Despite coming into its 11 years of age and despite other, newer tools having gained in popularity, today Jasmine is still recommended as a first choice by Angular.



Jest has been the most popular testing framework for JavaScript for a few years now.  It works with Node.js, TypeScriptReact, Angular, Vue, Svelte and Babel. It was created and is maintained by Facebook, and is strongly inspired by Jasmine. 

Jest takes the “ready-to-go” approach very seriously: it has its own runner, built-in assertions and mocking libraries. It also comes with a snapshot library, a functionality that sets it apart from Jasmine and other similar tools. Almost no configuration is needed to start testing a project with Jest, although advanced customisation is always possible. This means it is very accessible and adapted to beginners and pros alike.

In terms of syntax, it is very similar to Jasmine, with default globals and a BDD compliant test structure organized in suites.

One of Jest’s main strengths is its popularity: the fact it’s used on a large number of complex projects and that it has a large community, as well as the fact that it’s backed by the Facebook team, serve as guarantees of reliability. 

Another reason why people would choose Jest over Jasmine is the performance of its test runner: thanks to parallel testing, Jest is able to significantly reduce the time it takes to run large suites of tests. The Jest runner runs tests in Node.js, not on a browser.

Not surprisingly, given it comes from the same team, Jest comes recommended by React. Given that it integrates well with other front-end testing tools such as Enzyme, it is generally particularly popular for front-end frameworks.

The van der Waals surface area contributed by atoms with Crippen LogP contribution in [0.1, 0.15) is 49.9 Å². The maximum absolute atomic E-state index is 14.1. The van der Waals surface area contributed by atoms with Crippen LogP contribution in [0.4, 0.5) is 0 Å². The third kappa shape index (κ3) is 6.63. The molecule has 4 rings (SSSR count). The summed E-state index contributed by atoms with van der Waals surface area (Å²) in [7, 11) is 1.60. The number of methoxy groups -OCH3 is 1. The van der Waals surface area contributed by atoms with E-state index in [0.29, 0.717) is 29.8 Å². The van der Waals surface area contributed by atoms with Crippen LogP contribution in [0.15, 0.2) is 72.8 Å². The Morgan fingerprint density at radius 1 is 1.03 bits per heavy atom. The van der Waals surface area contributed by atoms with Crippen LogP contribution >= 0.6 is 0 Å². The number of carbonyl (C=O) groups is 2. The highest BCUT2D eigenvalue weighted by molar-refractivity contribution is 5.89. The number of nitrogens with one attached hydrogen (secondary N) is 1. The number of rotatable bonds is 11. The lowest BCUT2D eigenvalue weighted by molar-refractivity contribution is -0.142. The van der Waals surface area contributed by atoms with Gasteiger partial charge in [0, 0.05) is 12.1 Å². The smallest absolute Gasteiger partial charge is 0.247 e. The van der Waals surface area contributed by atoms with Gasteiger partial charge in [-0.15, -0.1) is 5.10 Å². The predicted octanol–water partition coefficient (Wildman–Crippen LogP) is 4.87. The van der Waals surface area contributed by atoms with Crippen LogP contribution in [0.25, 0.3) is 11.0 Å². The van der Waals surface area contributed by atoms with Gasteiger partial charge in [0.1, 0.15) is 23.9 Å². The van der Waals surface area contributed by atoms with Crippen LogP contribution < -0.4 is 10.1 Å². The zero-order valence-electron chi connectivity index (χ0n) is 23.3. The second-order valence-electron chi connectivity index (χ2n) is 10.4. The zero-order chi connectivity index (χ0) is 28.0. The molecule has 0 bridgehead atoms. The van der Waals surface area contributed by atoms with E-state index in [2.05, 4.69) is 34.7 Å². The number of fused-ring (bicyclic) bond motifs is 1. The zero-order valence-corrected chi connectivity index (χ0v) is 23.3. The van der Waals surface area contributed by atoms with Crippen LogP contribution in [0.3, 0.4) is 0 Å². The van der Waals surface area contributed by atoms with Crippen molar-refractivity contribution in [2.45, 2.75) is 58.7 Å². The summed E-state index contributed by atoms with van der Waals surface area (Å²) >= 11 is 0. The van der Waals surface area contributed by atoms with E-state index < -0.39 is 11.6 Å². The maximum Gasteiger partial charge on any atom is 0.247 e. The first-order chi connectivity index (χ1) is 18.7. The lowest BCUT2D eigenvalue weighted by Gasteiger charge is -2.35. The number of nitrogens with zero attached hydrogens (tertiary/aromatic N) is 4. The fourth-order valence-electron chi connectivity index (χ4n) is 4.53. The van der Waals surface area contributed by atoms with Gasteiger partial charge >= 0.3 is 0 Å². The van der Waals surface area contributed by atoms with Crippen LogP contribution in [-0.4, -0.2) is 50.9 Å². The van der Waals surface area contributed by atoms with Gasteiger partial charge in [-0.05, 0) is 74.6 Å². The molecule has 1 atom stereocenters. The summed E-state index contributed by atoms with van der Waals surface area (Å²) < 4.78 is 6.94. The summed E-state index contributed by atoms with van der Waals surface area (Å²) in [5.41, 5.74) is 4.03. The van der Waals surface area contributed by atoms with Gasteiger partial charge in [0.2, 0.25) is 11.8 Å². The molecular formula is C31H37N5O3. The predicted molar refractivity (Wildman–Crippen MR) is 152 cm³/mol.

Mocha is the second most popular test framework for JavaScript, and it is open source.

Differently from Jest and Jasmine, Mocha is only a test framework: it has no test runner, no built-in assertion libraries and no default mocking tools, therefore it requires its users to choose third-party plugins depending on their project and their testing needs. The most popular choice of assertion library to pair with Mocha is Chai, but other options are Should.js, Express.js, Unexpected and Better-assert.

Being a pretty bare-bone and lightweight framework gives Mocha some disadvantages but also some advantages over the competition: while it is definitely a little harder to get started with - due to the need for a bit more setup and configuration, it offers pretty much endless possibilities for advance configuration and integration, which allow the advanced user to achieve the perfect test environment for a specific project.

Mocha has a command line utility which runs tests serially, without an option for parallel testing, making it comparatively slow.

Mocha was designed originally to work with Node.js, but today works on a large range of frameworks - including front-end frameworks such as React, Vue and Angular, as long as you are willing to get your hands dirty in a bit of config.



Chai is an open source assertion library most commonly used to complement Mocha, but which in reality can be paired with all javascript testing frameworks. It can be used both for tests than run on Node.js and on the browser.

It follows a BDD / TDD approach, which means that its assertions tend to follow a syntax that is very similar to human language, but it gives the user a choice as to the specific keywords they want to use: should, expect or assert.

While Chai does little more than provide an API for assertions, it can be extended to include more functionality through a wide range of plugins created by the community, or even custom plugins. 



Sinon is a popular open source library for test doubles: stubs, mocks and spies. In this domain, it pretty much allows doing all that it’s feasible by the JS language.

While mocking is not a trivial topic, Sinon attempts to make the syntax relatively simple by using assertions that read out similar to human language.